1 John 3:22 -- 4:6
Psalm 2:7-8, 10-12
Matthew 4:12-17, 23-25
Yesterday we celebrated Epiphany, which is a word I am rather fond of. I like having epiphanies, the sudden realization of a hidden truth. Like one time I had an epiphany about how well peanut butter and ice cream go together.
We are going to celebrate the Epiphany all week long, and of course this refers to “the” epiphany. The hidden truth was that Jesus was God. All the people who knew him had an opportunity to have this epiphany. Whether it was when they saw him turn water into wine or when they saw him baptized and the heavens opened and God spoke, there must have been a moment when they realized that this person whom they had always known was something more than they had ever expected. For St. Peter it was when the nets were full of fish. Simon Peter had known Jesus for quite sometime before that, but it was when he saw the nets that he had an epiphany: this man is God.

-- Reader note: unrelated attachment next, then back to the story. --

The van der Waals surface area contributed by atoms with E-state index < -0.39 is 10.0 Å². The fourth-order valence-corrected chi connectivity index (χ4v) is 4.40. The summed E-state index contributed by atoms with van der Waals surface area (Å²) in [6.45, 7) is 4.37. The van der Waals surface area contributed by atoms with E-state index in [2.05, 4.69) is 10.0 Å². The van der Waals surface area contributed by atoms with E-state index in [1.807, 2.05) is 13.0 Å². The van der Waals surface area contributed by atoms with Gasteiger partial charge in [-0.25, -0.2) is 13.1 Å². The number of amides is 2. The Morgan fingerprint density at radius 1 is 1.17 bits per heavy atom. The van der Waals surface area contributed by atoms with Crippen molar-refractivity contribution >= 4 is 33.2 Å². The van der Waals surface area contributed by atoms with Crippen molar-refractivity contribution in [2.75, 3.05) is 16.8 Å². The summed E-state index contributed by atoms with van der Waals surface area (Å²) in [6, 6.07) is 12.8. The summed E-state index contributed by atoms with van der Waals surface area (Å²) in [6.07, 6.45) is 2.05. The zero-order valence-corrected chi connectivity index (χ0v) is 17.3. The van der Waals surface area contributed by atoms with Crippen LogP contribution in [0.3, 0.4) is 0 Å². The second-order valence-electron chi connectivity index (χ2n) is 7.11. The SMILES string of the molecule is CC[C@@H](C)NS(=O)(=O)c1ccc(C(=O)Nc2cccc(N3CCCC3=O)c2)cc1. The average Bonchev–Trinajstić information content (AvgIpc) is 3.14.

This epiphany is something we have in our lives too. Certainly we know that Jesus is God from the time we are taught that in preschool, but then there is a moment in our lives or often several moments where we realize that this is all true and we realize how significant it all really is.
This is why John tells us that the commandment of God is that “we should believe in the name of his Son, Jesus Christ.” This commandment was never so much spoken in words as revealed in an epiphany. “I must believe that he is God, because he is God” John thought to himself one day.
Today when Jesus hears that John has been arrested, he goes to Galilee. Some people probably thought that he was just trying to get out of town. Rather, he knew that it was time for him to be revealed to the world, so he went to the northernmost point in Israel and worked his way down to Jerusalem where he would suffer and die. All along the way leaving a trail of epiphanies as people realized that this man was not merely a prophet. That he was not merely what they had expected. He was more than all that. This is a truth that cannot be simply told. It has to be realized.